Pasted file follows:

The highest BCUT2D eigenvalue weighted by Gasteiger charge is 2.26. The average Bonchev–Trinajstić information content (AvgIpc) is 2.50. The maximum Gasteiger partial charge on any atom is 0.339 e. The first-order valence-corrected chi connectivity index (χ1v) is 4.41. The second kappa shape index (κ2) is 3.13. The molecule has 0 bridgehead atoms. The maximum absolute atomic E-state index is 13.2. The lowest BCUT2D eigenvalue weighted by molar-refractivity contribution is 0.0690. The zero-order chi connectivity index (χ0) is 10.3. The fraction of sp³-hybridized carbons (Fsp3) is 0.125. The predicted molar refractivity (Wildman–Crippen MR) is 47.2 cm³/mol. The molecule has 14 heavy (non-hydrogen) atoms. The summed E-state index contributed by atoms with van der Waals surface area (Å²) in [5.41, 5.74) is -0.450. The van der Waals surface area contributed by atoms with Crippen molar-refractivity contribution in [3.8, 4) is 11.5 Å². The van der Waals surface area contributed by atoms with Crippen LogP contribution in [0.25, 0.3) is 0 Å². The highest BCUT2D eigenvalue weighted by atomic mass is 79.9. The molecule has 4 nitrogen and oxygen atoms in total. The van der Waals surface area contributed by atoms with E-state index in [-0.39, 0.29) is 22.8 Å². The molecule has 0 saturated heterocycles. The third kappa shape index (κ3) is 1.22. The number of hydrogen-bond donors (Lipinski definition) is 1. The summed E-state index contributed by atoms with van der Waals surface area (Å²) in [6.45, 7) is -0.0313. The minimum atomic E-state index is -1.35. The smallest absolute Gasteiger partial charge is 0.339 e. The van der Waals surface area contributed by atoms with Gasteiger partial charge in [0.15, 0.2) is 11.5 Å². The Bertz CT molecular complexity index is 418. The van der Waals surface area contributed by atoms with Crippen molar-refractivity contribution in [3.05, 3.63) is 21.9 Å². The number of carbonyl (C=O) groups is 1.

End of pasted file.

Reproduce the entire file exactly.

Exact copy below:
The highest BCUT2D eigenvalue weighted by Gasteiger charge is 2.26. The average Bonchev–Trinajstić information content (AvgIpc) is 2.50. The maximum Gasteiger partial charge on any atom is 0.339 e. The first-order valence-corrected chi connectivity index (χ1v) is 4.41. The second kappa shape index (κ2) is 3.13. The molecule has 0 bridgehead atoms. The maximum absolute atomic E-state index is 13.2. The lowest BCUT2D eigenvalue weighted by molar-refractivity contribution is 0.0690. The zero-order chi connectivity index (χ0) is 10.3. The fraction of sp³-hybridized carbons (Fsp3) is 0.125. The predicted molar refractivity (Wildman–Crippen MR) is 47.2 cm³/mol. The molecule has 14 heavy (non-hydrogen) atoms. The summed E-state index contributed by atoms with van der Waals surface area (Å²) in [5.41, 5.74) is -0.450. The van der Waals surface area contributed by atoms with Crippen molar-refractivity contribution in [3.8, 4) is 11.5 Å². The van der Waals surface area contributed by atoms with Crippen LogP contribution in [0.25, 0.3) is 0 Å². The highest BCUT2D eigenvalue weighted by atomic mass is 79.9. The molecule has 4 nitrogen and oxygen atoms in total. The van der Waals surface area contributed by atoms with E-state index in [-0.39, 0.29) is 22.8 Å². The molecule has 0 saturated heterocycles. The third kappa shape index (κ3) is 1.22. The number of hydrogen-bond donors (Lipinski definition) is 1. The summed E-state index contributed by atoms with van der Waals surface area (Å²) in [6.45, 7) is -0.0313. The minimum atomic E-state index is -1.35. The smallest absolute Gasteiger partial charge is 0.339 e. The van der Waals surface area contributed by atoms with Gasteiger partial charge in [0.15, 0.2) is 11.5 Å². The Bertz CT molecular complexity index is 418. The van der Waals surface area contributed by atoms with Crippen molar-refractivity contribution in [3.05, 3.63) is 21.9 Å². The number of carbonyl (C=O) groups is 1.